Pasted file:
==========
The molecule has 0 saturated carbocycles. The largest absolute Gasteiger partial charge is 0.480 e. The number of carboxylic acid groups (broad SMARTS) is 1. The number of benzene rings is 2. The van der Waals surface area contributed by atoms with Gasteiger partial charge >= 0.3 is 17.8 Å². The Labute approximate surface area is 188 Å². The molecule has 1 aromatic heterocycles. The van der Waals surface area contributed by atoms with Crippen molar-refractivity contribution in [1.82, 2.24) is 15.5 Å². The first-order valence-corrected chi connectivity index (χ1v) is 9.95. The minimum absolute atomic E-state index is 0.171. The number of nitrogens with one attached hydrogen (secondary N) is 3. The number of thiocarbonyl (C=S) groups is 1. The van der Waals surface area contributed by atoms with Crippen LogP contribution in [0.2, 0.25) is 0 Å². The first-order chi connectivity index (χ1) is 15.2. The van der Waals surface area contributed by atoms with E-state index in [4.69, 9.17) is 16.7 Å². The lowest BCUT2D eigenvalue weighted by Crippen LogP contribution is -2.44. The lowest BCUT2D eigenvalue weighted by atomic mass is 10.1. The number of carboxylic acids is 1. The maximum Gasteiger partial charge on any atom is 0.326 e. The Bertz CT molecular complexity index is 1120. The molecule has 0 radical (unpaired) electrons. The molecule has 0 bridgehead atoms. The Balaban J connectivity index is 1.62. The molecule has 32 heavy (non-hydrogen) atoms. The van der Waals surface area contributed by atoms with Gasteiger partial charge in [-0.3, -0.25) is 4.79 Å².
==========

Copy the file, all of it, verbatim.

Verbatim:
The molecule has 0 saturated carbocycles. The largest absolute Gasteiger partial charge is 0.480 e. The number of carboxylic acid groups (broad SMARTS) is 1. The number of benzene rings is 2. The van der Waals surface area contributed by atoms with Gasteiger partial charge >= 0.3 is 17.8 Å². The Labute approximate surface area is 188 Å². The molecule has 1 aromatic heterocycles. The van der Waals surface area contributed by atoms with Crippen molar-refractivity contribution in [1.82, 2.24) is 15.5 Å². The first-order valence-corrected chi connectivity index (χ1v) is 9.95. The minimum absolute atomic E-state index is 0.171. The number of nitrogens with one attached hydrogen (secondary N) is 3. The number of thiocarbonyl (C=S) groups is 1. The van der Waals surface area contributed by atoms with Crippen LogP contribution in [0.2, 0.25) is 0 Å². The first-order chi connectivity index (χ1) is 15.2. The van der Waals surface area contributed by atoms with E-state index in [4.69, 9.17) is 16.7 Å². The lowest BCUT2D eigenvalue weighted by Crippen LogP contribution is -2.44. The lowest BCUT2D eigenvalue weighted by atomic mass is 10.1. The number of carboxylic acids is 1. The maximum Gasteiger partial charge on any atom is 0.326 e. The Bertz CT molecular complexity index is 1120. The molecule has 0 radical (unpaired) electrons. The molecule has 0 bridgehead atoms. The Balaban J connectivity index is 1.62. The molecule has 32 heavy (non-hydrogen) atoms. The van der Waals surface area contributed by atoms with Gasteiger partial charge in [-0.3, -0.25) is 4.79 Å².